Skip to content

Guelph Storm captain named OHL's Humanitarian of the Year

Awarded Dan Snyder Memorial Trophy for second consecutive season for his McFadden's Movement initiative
20170113 storm vs. attack 1 ts
Garrett McFadden of the Guelph Storm celebrates a goal last season against the Owen Sound Attack. Tony Saxon/GuelphToday

Guelph Storm graduating captain Garrett McFadden has been named the Ontario Hockey League's Humanitarian of the Year.

McFadden, a Kincardine native who played his entire five-year OHL career in Guelph, will receive the Dan Snyder Memorial Trophy.

McFadden becomes the league’s first two-time award recipient winning for a second straight season with the continuation of his program ‘McFadden’s Movement’ in support of youth mental health awareness, said the OHL in a news release.

The initiative took new heights in 2017-18 with the introduction of an Ambassadors Program along with fundraising efforts that totaled $20,000 to local mental health resources.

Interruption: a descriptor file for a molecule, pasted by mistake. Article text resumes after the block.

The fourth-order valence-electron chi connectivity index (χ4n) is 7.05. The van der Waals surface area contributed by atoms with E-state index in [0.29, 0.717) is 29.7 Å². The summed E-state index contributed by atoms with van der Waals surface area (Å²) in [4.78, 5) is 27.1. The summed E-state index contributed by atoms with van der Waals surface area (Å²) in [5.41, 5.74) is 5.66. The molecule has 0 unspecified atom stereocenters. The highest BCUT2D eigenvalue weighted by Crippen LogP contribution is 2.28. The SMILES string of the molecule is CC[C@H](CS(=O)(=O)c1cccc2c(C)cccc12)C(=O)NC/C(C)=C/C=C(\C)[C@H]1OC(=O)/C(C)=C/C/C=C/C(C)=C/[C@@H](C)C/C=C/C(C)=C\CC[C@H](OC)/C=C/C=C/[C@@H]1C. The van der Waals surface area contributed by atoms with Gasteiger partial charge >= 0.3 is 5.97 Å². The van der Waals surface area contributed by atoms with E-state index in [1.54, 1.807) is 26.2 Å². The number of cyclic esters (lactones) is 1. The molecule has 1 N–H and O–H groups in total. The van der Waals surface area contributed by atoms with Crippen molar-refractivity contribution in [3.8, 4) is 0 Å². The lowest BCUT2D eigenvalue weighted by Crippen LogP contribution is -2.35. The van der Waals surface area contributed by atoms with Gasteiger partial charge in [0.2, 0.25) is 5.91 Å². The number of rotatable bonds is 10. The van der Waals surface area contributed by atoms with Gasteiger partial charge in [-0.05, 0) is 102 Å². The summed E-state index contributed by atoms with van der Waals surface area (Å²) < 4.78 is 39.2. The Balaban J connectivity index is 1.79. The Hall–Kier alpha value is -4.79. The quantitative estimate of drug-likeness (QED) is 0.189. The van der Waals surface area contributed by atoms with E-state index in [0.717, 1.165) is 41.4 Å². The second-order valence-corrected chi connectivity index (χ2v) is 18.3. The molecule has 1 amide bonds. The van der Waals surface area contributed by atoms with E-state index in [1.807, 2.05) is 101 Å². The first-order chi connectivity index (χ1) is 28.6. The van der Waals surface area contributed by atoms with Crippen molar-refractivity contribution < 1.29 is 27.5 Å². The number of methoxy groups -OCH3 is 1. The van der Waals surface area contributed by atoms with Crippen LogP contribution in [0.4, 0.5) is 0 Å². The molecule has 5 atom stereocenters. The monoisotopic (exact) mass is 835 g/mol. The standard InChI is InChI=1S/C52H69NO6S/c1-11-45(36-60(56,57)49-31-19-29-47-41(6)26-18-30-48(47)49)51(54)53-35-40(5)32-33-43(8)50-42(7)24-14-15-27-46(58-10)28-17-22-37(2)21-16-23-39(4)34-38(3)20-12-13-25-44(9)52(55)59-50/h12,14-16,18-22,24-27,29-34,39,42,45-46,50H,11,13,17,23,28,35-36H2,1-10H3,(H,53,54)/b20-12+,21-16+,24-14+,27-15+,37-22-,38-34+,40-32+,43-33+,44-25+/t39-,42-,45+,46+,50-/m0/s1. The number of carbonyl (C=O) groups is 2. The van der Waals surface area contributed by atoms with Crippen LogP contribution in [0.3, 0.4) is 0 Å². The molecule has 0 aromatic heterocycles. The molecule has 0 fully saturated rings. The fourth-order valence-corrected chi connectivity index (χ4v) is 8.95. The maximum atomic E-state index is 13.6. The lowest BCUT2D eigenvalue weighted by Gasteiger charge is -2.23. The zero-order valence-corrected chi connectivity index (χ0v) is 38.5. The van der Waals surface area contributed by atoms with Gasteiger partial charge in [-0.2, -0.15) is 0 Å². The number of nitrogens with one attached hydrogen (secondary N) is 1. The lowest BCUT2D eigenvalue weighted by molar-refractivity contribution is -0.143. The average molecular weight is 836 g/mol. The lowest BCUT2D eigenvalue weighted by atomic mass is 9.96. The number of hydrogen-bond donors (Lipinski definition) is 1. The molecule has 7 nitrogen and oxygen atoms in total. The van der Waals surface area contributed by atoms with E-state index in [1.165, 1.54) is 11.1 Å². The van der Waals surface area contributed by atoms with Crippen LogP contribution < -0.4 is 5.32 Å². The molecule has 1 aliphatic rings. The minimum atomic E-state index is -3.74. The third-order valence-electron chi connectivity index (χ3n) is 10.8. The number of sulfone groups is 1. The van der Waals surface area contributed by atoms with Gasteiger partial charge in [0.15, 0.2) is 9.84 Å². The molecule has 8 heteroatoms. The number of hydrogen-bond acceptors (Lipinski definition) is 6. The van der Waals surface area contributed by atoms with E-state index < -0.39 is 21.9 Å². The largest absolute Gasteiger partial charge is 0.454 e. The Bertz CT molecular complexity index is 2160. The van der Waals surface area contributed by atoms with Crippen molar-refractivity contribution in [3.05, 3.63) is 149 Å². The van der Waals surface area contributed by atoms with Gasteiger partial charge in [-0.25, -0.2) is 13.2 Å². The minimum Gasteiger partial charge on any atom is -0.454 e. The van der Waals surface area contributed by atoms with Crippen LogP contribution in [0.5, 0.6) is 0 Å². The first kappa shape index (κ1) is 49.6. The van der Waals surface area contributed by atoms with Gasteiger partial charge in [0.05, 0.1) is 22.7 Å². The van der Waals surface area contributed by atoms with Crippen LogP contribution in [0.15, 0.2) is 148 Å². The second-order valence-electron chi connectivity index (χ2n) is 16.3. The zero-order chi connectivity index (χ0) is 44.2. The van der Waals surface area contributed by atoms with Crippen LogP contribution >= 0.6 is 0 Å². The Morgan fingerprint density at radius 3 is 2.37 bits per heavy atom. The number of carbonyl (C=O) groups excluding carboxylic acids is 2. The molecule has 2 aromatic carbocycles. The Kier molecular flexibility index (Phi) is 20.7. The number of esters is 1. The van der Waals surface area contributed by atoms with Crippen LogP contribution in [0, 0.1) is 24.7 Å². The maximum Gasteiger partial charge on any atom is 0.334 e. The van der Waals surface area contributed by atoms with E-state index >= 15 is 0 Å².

“It’s a tremendous honour to be recognized as the Dan Snyder Humanitarian of the Year,” McFadden said in the release. “The OHL and every person involved in my junior hockey career have all played a huge role in allowing me to be the person I am today. Without the help and guidance of these people, being recognized for this award would not be possible."

The Storm captain introduced ‘McFadden’s Movement’ in September, 2016, as a campaign striving to change, help, and develop mental health among athletes. 

Directly affected by the loss of a close family friend, Wes Cameron, to suicide in 2011, McFadden has drawn on his own challenges when connecting with youth.  This season’s MM27 Ambassadors Program encouraged Storm teammates and elite athletes from across the province to open up and share their own stories about mental health.  This inspired community youth to do the same with an online portal on the McFadden’s Movement website that accepts digitally submitted mental health stories.

Over 30 Ambassadors ranging from ages four to their mid-20’s opened up and shared personal experiences such as dealing with the emotions of changing schools, losing friends to suicide, long-term health disorders impacting their mental health, and facing mental health obstacles.